On April 15, as the first of three panels was about to convene, the organizers hit a snag. The car service hired to pick up the New York Times‘ chief Washington correspondent, David Sanger, from Logan Airport mistakenly delivered him to Boston University. Ratner sprinted from Fulton to College Road to try to track down the car, which reportedly had reached the Heights and was circling campus—with no luck. “By the time I finally got back to Fulton,” he says, Sanger “was sitting there speaking on the panel,” alongside Ambassador Hill and Olli Heinonen, a senior fellow at Harvard’s Belfer Center and until last year the Deputy Director General of the International Atomic Energy Agency. Hill and Heinonen spoke on the need to contain nuclear threats from North Korea and Iran, respectively. Sanger addressed what the panel seemed to agree is the more serious threat: that non-state groups and terrorist organizations might acquire fissile material from poorly secured stockpiles in Pakistan.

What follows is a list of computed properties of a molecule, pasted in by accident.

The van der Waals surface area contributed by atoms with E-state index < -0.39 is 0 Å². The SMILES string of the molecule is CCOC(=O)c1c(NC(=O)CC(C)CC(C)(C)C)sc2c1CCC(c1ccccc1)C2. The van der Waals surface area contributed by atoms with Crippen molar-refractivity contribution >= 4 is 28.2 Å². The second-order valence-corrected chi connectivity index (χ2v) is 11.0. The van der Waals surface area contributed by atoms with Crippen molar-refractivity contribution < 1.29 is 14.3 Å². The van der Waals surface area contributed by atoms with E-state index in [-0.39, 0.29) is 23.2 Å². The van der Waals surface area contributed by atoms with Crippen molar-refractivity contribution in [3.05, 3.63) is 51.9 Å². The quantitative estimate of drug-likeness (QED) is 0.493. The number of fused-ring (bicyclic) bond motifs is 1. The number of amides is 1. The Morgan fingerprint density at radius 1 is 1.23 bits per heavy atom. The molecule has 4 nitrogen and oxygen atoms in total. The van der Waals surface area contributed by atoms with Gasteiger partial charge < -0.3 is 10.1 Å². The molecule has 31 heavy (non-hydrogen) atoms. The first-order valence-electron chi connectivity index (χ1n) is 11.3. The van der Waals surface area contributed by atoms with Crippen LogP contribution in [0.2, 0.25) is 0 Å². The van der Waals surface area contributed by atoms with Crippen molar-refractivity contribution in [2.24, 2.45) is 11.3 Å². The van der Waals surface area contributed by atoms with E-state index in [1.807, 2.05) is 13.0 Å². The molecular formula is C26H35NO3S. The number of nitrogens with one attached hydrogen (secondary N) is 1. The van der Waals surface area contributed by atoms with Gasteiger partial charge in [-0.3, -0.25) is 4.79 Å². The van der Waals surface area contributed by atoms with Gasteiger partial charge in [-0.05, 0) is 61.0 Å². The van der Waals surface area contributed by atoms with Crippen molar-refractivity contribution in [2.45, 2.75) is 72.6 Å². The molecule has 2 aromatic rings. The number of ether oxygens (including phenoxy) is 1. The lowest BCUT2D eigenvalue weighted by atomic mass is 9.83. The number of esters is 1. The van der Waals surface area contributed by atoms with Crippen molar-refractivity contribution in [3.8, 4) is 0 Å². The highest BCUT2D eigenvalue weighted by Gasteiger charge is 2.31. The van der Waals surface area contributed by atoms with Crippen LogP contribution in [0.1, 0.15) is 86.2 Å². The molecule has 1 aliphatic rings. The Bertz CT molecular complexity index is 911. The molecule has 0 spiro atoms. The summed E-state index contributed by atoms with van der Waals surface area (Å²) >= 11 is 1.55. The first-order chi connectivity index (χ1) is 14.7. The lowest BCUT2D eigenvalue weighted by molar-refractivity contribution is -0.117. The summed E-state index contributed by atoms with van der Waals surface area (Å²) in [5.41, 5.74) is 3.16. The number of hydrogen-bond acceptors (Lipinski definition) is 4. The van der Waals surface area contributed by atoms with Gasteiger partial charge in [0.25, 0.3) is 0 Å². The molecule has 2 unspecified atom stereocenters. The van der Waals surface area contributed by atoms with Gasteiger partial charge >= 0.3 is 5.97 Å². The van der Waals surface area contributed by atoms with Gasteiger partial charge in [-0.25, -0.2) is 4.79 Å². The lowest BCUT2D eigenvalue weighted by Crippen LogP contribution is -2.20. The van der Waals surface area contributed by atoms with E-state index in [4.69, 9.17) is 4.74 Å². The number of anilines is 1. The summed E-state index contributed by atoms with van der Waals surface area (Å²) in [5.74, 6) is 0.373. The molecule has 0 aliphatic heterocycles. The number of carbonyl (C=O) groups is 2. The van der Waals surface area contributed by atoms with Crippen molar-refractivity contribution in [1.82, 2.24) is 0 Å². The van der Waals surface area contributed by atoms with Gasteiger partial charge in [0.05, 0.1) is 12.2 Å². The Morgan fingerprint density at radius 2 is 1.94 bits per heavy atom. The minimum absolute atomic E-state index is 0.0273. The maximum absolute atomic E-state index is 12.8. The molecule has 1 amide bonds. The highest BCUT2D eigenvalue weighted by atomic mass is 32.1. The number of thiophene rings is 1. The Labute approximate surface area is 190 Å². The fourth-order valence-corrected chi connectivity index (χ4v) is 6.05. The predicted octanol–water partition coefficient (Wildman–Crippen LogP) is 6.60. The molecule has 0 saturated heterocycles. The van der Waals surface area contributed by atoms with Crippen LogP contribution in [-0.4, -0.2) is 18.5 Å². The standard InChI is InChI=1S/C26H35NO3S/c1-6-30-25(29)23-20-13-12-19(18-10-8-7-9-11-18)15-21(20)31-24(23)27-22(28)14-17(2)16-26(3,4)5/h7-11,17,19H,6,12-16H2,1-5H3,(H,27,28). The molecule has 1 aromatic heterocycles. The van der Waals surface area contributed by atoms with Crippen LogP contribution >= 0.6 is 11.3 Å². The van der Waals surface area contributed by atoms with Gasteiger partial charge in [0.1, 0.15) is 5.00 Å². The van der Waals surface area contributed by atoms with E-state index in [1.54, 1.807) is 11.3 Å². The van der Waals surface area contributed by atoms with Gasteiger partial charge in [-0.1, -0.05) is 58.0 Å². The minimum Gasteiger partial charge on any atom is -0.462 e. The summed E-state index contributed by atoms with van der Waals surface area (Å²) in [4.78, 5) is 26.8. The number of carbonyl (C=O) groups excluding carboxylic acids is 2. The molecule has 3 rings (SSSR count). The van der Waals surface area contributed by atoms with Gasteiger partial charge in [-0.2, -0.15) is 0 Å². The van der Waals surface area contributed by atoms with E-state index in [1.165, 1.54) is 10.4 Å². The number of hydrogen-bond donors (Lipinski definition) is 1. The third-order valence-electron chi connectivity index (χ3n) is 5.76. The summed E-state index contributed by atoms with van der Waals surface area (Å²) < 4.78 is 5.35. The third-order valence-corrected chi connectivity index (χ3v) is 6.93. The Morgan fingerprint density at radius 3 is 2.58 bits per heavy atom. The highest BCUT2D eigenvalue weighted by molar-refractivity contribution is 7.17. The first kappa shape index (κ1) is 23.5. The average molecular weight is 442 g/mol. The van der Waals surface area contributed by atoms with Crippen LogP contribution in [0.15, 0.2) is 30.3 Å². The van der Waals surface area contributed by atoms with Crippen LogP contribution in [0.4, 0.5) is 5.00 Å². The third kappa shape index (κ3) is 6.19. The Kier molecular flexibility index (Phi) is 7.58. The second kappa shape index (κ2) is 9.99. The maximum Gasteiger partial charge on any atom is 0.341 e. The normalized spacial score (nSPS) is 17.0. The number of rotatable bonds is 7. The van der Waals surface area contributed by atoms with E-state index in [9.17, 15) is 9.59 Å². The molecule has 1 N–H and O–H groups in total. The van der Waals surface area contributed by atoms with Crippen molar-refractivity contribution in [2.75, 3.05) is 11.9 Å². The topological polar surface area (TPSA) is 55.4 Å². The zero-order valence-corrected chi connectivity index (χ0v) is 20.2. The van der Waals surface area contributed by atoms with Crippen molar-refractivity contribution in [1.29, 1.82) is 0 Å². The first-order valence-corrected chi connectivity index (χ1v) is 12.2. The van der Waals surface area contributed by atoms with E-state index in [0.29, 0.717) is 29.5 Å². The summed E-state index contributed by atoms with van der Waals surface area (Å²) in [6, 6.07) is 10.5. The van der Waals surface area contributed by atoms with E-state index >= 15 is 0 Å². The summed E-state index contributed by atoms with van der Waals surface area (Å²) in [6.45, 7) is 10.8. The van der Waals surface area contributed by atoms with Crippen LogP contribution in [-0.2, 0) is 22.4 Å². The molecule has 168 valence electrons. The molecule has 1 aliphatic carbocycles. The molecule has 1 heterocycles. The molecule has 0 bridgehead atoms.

In addition to the panel discussions, which were moderated by Boston College political scientists, Ratz and Ratner organized a lunch in the McElroy Commons faculty dining room, where students could meet the panelists. “This conference was definitely about getting these interesting people to speak, but it was also about students getting to know these people on a personal level,” says Ratz.
“At my table, we had Joe Cirincione, who was holding forth on his time as a campus radical [at Boston College],” says Ratner. In an afternoon panel discussion, Cirincione passionately urged students to join the effort toward a nuclear-free world.